The mechanics of shuffling and dealing cards in software is not well understood by most non-programmers so what follows is a brief explanation. PokerHost represents a deck of cards simply as an array of numbers from 1 to 52. The 1 represents the deuce of clubs, the 2 the deuce of diamonds, on up to 51 as the ace of hearts and the 52 as the ace of spades. The order of the suits were selected alphabetically (clubs, diamonds, hearts, spades). The actual shuffling algorithm knows nothing about player cards, however. It simply shuffles the array of numbers so that each one is equally likely to end up in any of the 52 slots. This occurs before the hand even starts. It doesn't know that each number corresponds to a playing card, let alone in a poker game, let alone for Texas Hold'em, let alone who they are dealt to or to which table.

Once the shuffle occurs, the order of the cards is fixed until the hand is complete. The cards that a player gets is determined by the rules of Texas Hold'em. The software simply follows those rules and has no more say in the matter. It's all up to the players in how they play their hands and if there will be a flop, turn, or river card dealt. The first card in the deck goes to the first player clockwise from the button. The player on the button is the last one to get a card. Then that process is repeated for the second hole card. The next five cards will make up the community cards, if needed. PokerHost does not use burn cards. Note that a player leaving or joining the table completely changes the hands that will be made, as does a player sitting out in a ring game table since they are skipped. Also, if multiple tables are active, any particular table will get a different set of decks than if they were the only table running. As mentioned, the shuffling algorithm knows nothing of these particulars. Even a lousy shuffling algorithm would still produce equally looking random hands and couldn't create an usual number of "big hands" even if it wanted to.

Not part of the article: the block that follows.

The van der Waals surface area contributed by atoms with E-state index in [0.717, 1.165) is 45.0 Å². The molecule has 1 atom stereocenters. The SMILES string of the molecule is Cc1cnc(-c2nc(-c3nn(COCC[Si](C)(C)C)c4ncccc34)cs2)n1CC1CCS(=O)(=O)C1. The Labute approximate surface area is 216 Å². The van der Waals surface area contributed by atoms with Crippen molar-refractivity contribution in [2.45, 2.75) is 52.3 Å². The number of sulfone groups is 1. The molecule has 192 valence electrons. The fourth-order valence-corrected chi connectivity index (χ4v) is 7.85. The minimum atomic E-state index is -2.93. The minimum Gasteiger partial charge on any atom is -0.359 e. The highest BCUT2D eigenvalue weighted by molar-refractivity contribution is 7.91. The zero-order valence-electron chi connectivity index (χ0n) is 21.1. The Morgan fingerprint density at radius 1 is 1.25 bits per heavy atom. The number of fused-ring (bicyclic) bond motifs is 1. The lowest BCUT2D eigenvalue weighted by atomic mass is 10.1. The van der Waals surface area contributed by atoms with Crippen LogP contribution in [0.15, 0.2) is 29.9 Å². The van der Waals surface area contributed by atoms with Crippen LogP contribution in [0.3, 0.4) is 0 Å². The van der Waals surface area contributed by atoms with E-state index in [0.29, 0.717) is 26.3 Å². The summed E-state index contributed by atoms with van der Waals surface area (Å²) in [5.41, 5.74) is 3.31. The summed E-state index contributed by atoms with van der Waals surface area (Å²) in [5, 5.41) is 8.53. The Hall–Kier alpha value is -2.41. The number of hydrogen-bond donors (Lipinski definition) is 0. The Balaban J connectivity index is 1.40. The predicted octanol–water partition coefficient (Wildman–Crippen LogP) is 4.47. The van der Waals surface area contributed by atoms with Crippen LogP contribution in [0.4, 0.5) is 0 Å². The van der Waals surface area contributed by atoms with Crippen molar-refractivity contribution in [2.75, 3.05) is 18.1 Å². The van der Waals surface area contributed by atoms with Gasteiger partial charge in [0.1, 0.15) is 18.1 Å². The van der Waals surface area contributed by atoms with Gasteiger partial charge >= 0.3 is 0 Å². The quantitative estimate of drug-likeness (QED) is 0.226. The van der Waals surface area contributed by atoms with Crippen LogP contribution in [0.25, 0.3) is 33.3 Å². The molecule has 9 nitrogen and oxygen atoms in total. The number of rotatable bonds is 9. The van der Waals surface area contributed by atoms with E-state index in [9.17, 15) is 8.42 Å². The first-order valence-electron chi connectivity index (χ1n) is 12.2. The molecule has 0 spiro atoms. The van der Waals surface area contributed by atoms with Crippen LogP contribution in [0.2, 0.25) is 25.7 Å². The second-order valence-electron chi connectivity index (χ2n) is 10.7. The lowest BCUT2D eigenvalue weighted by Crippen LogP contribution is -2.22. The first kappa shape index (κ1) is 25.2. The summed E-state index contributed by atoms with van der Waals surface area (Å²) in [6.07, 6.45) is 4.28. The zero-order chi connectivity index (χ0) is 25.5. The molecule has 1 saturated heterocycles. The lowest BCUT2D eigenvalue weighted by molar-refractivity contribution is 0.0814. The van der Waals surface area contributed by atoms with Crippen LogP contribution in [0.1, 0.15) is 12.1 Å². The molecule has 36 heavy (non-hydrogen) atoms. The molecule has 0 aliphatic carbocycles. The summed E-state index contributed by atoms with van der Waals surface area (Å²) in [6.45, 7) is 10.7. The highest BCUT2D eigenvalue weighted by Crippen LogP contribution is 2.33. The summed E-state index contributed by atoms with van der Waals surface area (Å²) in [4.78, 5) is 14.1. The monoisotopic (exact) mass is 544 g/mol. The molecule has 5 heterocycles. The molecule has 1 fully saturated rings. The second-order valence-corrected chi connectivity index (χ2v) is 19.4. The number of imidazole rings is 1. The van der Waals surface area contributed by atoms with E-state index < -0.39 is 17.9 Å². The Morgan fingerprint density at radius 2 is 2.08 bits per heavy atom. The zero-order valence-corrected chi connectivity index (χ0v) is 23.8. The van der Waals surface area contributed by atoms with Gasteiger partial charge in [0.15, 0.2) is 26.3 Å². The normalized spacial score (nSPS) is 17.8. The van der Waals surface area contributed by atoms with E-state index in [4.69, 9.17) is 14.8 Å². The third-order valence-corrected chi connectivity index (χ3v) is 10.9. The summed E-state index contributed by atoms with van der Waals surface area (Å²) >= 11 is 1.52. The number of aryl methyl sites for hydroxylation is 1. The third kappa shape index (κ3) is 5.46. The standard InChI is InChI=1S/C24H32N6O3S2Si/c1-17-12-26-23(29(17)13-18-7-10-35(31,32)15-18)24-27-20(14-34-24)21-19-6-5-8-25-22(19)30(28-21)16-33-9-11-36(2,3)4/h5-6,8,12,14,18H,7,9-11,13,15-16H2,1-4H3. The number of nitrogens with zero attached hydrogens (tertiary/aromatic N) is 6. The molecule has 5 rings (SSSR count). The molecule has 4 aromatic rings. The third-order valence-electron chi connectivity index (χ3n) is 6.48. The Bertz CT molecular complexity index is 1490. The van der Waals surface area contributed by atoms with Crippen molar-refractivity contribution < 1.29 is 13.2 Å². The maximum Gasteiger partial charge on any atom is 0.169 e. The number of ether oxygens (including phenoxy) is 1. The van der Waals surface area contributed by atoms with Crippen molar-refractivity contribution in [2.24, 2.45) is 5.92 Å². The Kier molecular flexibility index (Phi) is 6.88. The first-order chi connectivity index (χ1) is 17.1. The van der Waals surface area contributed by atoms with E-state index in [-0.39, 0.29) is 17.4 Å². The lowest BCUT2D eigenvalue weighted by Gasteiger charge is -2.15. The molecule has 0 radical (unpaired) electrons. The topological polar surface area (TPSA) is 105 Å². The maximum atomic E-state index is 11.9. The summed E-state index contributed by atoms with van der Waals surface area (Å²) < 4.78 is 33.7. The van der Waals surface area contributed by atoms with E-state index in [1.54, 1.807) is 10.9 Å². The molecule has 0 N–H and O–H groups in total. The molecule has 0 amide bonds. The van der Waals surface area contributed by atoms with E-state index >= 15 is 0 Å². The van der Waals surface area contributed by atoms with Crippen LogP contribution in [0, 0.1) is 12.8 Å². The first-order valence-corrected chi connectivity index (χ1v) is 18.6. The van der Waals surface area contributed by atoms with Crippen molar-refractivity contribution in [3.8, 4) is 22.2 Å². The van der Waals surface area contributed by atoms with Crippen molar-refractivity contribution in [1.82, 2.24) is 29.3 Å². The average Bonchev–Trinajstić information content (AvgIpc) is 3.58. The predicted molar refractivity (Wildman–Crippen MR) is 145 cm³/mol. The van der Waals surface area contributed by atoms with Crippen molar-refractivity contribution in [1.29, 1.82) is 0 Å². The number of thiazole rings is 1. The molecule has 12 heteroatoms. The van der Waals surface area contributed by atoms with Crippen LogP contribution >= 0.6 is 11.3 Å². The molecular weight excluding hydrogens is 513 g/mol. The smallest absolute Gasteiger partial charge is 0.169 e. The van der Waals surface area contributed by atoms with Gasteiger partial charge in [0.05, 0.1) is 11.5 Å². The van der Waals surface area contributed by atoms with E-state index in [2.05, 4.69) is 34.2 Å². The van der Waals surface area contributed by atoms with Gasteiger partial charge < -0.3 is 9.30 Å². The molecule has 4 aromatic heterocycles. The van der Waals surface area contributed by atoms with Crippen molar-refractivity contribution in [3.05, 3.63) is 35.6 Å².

What makes a good card shuffling algorithm are two main requirements: each card must have an equal chance of landing in any position in the deck, and the random number generator used by the shuffler must be unpredictable to a human observer so that they cannot determine the future order of the cards. PokerHost satisfies both of these requirements using the highly efficient shuffling algorithm described in "The Art of Computer Programming", a series of acclaimed books written by noted computer scientist Donald Knuth. The random number generator uses an RC4 stream cipher, designed by noted cryptographer Ronald Rivest. The stream cipher is seeded with a random 256-bit key, generated by hashing a seed pool with the SHA-256 hash algorithm. The seed pool is constructed by sampling the CPU's 1.193 MHz high-performance counter.